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Creativity coach, writing and creative process instructor, speaker, author of Around the Writer's Block: Using Brain Science to Write the Way You Want (Penguin/Tarcher 2012) and Dancing in the Dragon's Den (Red Wheel Weiser), Teaching Artist at the Loft Literary Center.

Mental Clutter


Someone once said that clutter is the result of the unwillingness or inability to make a decision. You don’t know where something goes and don’t want to put it in the wrong place (because then you wouldn’t be able to find it later), so you just leave it out in plain sight. You can’t decide where something goes because you don’t have a system, and without a system, you quickly accumulate 50 other things you don’t what to do with, so what was “plain sight” is no longer. Bazinga, you’ve got yourself a clutter monster!

But it is impossible to not put a tangible thing somewhere in physical space, and putting something somewhere is deciding you’ll put it there, even if “there” is the default spot – the counter, the table, the top of the piano, wherever clutter collects in your office/home/car.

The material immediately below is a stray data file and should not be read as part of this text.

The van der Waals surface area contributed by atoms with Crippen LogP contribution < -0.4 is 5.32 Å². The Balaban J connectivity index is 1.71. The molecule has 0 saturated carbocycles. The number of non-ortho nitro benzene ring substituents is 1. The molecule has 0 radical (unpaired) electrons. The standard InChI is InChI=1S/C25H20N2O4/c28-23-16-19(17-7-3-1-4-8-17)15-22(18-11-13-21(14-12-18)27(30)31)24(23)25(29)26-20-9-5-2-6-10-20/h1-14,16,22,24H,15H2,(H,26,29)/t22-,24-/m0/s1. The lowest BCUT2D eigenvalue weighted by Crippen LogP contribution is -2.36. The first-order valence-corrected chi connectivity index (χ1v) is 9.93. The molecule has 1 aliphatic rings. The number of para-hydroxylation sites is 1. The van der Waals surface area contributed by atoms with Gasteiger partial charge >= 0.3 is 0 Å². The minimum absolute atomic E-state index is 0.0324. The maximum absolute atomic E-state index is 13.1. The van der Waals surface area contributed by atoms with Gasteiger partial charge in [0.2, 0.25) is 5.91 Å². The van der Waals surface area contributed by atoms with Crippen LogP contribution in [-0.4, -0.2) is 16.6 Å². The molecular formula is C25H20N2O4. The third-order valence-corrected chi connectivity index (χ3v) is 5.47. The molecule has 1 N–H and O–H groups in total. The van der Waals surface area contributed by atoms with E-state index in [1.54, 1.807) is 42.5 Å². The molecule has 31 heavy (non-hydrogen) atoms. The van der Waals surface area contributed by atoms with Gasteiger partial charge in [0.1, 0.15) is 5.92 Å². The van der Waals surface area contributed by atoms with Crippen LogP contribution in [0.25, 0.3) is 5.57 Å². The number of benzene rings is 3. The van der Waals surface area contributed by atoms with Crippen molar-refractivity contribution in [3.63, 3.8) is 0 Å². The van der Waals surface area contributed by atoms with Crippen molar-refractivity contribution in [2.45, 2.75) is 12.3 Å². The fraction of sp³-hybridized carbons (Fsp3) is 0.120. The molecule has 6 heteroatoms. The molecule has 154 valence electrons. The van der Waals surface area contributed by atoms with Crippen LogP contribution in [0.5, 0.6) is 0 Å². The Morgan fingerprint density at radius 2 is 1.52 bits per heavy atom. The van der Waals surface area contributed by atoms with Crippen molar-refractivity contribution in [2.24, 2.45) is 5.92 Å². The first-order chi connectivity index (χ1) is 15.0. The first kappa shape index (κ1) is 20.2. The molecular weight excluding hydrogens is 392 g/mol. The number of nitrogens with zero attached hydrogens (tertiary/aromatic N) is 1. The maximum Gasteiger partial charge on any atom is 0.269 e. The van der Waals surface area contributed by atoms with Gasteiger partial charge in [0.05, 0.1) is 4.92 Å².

It occurs to me that the inability to sustain focused attention for more than five minutes is often the result of mental clutter. You don’t know how to postpone and later reliably recall your own thoughts and information from others that arrives via email, voice mail, text messages, written communications, etc. So you’re constantly shifting your focus from thing to thing the same way you move pieces of paper around in your cluttered office because you don’t know where to file them. You can’t set a thought or message aside because you might forget to pick it back up again.

Lack of focus is the result of either the unwillingness or the inability to make a decision about what to focus your attention on. But just as it’s impossible to not decide where to put something, being unwilling to decide where to focus is a decision about focus. And what’s more important, it’s a decision that makes you unhappy and ineffective. Cut it out. Start making better decisions about what to focus on.

Don’t know how to make better decisions about where to focus? That’s what I’ll talk about in my next post. Until then, try not to make yourself too dizzy running around in circles…

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